FREE LINE 03 - Page 124



Curse of the Black Swan
(Left) They are there in the snags.
(Below) It was getting cold.
have found the above to work very
well.
Whilst fishing these first four sessions around the lake, I noticed that
no one was fishing down on where
the warmer winds blew, rather opting
to fish closer to the car park end.
Admittedly I had seen nothing down
that end, and had seen and caught a
small common from the car park end.
It was very weedy down the other
end, and setting up one day it took me
a good few hours to find three spots
to present a bait in between the
weed, but one spot shone out more
than any other I had fished on the
lake. It was only 20yds out, and I had
to don the chesties to be able to get a
bait comfortably on the spot as the
overhead shrubbery prevented me
from casting from the bank. It was a
lot of messing around, but the spot
was so good I just had to make the
effort of the long walk to fish this spot.
The only problem I had was that I
only really had one spot in this swim I
felt really happy with; the spot was 7ft
deep, and a nice silty smooth area. All
around was weed, and this spot was
about 2ft deeper than the other spots
I had found whilst thrashing the
water to a foam for the previous couple of hours. I didn’t catch that session, having various nightmares with
a rather stupid, overfriendly black
swan that kept taking my rods out;
the bloody thing just wouldn’t leave
me alone. I baited the spot with a couple of kilos of 18mm Monster Tiger
124 FREE LINE
Nut boilies, and left to come back the
next week.
That next week couldn’t come
quick enough; I’d clipped up my rods
from the last session, and arrived just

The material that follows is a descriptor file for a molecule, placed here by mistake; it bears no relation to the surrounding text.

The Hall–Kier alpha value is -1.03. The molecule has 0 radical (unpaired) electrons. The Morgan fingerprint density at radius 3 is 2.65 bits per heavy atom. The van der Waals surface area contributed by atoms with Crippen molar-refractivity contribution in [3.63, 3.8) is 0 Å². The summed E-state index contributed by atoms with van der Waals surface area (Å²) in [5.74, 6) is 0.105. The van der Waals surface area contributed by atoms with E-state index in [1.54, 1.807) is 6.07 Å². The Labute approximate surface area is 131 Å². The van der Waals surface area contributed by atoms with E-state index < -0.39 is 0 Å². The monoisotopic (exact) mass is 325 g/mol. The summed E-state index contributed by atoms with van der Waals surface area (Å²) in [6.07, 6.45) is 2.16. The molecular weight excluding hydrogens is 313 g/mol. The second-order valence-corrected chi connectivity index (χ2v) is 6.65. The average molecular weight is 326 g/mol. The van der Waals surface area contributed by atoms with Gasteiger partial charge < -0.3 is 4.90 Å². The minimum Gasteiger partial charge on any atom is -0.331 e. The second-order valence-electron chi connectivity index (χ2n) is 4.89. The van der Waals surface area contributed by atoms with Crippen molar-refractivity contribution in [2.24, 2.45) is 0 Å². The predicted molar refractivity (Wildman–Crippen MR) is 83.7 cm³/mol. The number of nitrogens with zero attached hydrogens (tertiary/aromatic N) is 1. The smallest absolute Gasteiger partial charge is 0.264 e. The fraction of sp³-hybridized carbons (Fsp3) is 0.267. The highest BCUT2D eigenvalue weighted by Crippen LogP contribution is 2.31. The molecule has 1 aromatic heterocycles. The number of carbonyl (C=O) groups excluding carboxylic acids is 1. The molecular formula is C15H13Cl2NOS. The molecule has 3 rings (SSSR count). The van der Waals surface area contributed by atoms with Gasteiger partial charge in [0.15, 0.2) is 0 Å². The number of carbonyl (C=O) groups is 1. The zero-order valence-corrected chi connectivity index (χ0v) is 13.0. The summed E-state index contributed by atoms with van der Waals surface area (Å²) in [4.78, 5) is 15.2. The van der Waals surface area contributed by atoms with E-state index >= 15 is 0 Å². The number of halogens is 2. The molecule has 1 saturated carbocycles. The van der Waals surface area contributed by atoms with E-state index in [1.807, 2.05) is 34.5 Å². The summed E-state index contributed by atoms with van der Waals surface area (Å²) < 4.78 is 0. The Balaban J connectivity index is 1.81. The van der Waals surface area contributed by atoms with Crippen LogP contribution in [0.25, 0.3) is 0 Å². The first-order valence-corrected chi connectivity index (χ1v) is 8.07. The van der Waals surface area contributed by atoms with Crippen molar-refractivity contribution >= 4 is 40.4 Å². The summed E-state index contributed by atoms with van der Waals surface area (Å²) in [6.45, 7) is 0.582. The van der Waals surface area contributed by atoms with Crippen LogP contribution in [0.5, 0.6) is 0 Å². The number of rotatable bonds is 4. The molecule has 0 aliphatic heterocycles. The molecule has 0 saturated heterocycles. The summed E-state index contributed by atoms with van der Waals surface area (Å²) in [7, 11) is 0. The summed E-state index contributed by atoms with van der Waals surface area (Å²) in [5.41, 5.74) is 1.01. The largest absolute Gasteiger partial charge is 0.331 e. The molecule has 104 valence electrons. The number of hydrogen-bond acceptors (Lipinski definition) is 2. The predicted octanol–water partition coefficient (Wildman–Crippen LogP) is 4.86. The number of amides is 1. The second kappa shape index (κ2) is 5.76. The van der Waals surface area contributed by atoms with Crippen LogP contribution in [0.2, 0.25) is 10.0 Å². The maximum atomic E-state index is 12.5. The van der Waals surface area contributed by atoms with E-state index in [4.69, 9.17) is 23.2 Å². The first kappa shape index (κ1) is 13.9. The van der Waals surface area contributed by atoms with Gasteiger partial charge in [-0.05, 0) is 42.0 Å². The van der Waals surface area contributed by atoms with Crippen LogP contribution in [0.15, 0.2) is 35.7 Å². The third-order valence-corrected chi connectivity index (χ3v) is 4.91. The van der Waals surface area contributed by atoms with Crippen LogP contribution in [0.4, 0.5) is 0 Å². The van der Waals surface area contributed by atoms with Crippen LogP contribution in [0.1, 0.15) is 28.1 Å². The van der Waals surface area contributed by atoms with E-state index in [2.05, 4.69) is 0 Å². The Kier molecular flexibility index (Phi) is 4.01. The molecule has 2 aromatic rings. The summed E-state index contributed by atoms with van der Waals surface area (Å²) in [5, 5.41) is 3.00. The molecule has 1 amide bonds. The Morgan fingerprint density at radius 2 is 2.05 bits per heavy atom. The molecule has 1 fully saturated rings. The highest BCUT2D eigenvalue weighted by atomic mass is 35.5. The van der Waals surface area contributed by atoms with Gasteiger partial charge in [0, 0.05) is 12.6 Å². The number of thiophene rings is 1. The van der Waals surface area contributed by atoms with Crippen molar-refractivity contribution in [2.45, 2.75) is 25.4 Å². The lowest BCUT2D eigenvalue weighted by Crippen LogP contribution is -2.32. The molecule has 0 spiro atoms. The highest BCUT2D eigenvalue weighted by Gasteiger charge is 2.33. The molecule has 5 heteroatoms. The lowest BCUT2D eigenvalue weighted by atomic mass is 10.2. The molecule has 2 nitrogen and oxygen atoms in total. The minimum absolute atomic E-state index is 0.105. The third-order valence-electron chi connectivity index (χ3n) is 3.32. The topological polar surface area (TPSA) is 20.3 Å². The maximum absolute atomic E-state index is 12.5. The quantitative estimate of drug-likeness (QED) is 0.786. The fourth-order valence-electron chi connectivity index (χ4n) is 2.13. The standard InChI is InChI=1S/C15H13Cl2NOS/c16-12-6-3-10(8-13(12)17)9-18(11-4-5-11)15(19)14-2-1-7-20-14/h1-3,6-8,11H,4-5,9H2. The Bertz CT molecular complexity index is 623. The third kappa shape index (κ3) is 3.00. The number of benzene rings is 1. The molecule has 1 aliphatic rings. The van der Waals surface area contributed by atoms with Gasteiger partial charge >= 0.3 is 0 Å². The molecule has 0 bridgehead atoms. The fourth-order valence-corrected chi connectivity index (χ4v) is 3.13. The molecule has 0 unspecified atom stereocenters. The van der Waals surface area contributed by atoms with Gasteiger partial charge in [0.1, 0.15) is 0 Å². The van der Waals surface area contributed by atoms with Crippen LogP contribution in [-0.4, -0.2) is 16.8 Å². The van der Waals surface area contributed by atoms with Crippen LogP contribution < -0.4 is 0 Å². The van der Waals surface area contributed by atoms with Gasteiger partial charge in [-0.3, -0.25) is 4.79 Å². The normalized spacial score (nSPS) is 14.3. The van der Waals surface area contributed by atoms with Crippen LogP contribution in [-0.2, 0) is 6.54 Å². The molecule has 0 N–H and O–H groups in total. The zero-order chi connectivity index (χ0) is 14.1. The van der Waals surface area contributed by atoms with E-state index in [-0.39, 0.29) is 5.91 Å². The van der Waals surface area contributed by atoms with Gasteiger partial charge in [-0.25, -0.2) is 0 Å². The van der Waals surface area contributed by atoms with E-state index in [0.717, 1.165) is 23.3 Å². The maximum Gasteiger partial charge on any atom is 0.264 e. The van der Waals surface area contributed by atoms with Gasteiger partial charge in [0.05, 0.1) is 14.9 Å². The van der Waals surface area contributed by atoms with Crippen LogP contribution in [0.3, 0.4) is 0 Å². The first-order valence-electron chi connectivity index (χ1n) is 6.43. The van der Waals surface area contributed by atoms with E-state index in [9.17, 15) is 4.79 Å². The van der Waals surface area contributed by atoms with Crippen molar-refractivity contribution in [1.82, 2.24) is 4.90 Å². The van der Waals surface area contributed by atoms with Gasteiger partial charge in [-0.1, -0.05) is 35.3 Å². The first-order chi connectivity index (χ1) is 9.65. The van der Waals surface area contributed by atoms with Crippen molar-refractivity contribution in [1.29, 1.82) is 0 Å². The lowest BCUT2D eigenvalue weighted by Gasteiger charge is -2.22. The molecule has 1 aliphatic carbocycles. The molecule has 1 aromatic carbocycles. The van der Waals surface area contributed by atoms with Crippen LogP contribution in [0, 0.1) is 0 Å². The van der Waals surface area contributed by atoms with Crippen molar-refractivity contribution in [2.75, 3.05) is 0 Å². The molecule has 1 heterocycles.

before first light. The air pressure had
dropped to below 1000, with a nice
westerly wind predicted to get
stronger over the next few days. I
took the water temperature as I
pushed the barrow into the swim, and
it read nine degrees. Over the last
month the water temperature had
been slowly dropping from 12 degrees
down to nine degrees now – surely
the fish would turn on before the winter set in over the next month or so? It
was now the last week in October, so
things should be starting to happen, I
thought. The lake hadn’t fished as
well as it had in previous seasons,
with very few fish coming out over
the past month or so, and this managed to keep a lot of the regulars
away, which was good as it was starting to get less and less busy – just
how I like it.
I cast the rods out onto the spots
first time; it was all looking good, and
then I saw it! From 200yds away, I
could make out the shape of the black
swan, and it had its head down making a beeline for me. Surely not again,
I thought, but five minutes later it was
in the swim, going up and down and
taking my lines out. No matter how
many times I picked the landing net
up and hissed back at this thing, it
just didn’t go away. This was getting
silly, and I couldn’t believe that it had
travelled over 500yds just to see me!
Two minutes later it took out my left
hand rod, and whilst trying to untangle it from this rod I received a couple
of bleeps on the rod on the really good
spot I had baited the week before. I
thought nothing of it, as I was more
interested in getting my line off our
black-feathered friend. I managed to
untangle it from my line, and it drifted
out again some 30yds away, just sitting there watching me as if to say,
“I’m not going anywhere, mate.”
That evening just as it was getting
dark, the swan went on its way, much
to my relief. All day I had been trying
to get rid of the thing and all day I had
been having the odd bleep on my

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